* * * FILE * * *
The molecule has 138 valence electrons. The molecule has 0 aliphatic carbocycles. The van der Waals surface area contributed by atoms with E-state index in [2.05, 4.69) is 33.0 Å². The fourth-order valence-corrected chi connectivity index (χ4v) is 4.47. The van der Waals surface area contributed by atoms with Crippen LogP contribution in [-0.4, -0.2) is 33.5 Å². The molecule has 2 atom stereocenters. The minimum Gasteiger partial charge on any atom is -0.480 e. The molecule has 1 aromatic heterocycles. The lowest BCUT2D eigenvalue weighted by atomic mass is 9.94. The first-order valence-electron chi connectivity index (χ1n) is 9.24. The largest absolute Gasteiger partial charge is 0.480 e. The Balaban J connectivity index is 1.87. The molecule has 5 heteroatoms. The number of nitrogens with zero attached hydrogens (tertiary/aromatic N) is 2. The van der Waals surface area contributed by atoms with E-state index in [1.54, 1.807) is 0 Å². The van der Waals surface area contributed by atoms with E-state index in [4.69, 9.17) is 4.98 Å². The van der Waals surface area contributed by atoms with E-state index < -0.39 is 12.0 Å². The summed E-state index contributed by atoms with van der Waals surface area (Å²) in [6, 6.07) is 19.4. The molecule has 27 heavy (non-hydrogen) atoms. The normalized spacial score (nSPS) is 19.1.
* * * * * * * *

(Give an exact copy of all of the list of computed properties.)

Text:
The molecule has 138 valence electrons. The molecule has 0 aliphatic carbocycles. The van der Waals surface area contributed by atoms with E-state index in [2.05, 4.69) is 33.0 Å². The fourth-order valence-corrected chi connectivity index (χ4v) is 4.47. The van der Waals surface area contributed by atoms with Crippen LogP contribution in [-0.4, -0.2) is 33.5 Å². The molecule has 2 atom stereocenters. The minimum Gasteiger partial charge on any atom is -0.480 e. The molecule has 1 aromatic heterocycles. The lowest BCUT2D eigenvalue weighted by atomic mass is 9.94. The first-order valence-electron chi connectivity index (χ1n) is 9.24. The largest absolute Gasteiger partial charge is 0.480 e. The Balaban J connectivity index is 1.87. The molecule has 5 heteroatoms. The number of nitrogens with zero attached hydrogens (tertiary/aromatic N) is 2. The van der Waals surface area contributed by atoms with E-state index in [1.54, 1.807) is 0 Å². The van der Waals surface area contributed by atoms with E-state index in [4.69, 9.17) is 4.98 Å². The van der Waals surface area contributed by atoms with E-state index < -0.39 is 12.0 Å². The summed E-state index contributed by atoms with van der Waals surface area (Å²) in [6, 6.07) is 19.4. The molecule has 27 heavy (non-hydrogen) atoms. The normalized spacial score (nSPS) is 19.1.